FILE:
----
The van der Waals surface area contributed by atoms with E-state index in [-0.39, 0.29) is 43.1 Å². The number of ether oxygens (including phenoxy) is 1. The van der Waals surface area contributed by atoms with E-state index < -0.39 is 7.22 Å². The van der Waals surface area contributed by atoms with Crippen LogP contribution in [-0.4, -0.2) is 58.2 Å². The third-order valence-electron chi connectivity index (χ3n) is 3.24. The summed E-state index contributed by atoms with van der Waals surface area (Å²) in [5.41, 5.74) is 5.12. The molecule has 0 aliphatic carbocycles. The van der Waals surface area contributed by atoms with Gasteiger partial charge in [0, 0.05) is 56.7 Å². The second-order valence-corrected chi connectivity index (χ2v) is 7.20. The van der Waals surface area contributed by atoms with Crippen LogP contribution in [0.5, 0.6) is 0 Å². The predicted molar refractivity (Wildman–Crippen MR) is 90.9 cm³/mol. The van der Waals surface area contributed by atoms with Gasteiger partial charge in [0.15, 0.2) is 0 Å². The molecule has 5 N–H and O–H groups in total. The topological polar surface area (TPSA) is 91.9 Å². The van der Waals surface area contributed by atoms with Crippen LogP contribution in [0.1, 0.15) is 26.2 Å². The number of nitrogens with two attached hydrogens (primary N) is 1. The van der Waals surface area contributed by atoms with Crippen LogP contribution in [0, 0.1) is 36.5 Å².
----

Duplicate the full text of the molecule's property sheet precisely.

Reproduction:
The van der Waals surface area contributed by atoms with E-state index in [-0.39, 0.29) is 43.1 Å². The number of ether oxygens (including phenoxy) is 1. The van der Waals surface area contributed by atoms with E-state index < -0.39 is 7.22 Å². The van der Waals surface area contributed by atoms with Crippen LogP contribution in [-0.4, -0.2) is 58.2 Å². The third-order valence-electron chi connectivity index (χ3n) is 3.24. The summed E-state index contributed by atoms with van der Waals surface area (Å²) in [5.41, 5.74) is 5.12. The molecule has 0 aliphatic carbocycles. The van der Waals surface area contributed by atoms with Gasteiger partial charge in [0, 0.05) is 56.7 Å². The second-order valence-corrected chi connectivity index (χ2v) is 7.20. The van der Waals surface area contributed by atoms with Crippen LogP contribution in [0.5, 0.6) is 0 Å². The predicted molar refractivity (Wildman–Crippen MR) is 90.9 cm³/mol. The van der Waals surface area contributed by atoms with Gasteiger partial charge in [0.15, 0.2) is 0 Å². The molecule has 5 N–H and O–H groups in total. The topological polar surface area (TPSA) is 91.9 Å². The van der Waals surface area contributed by atoms with Crippen LogP contribution in [0.1, 0.15) is 26.2 Å². The number of nitrogens with two attached hydrogens (primary N) is 1. The van der Waals surface area contributed by atoms with Crippen LogP contribution in [0, 0.1) is 36.5 Å².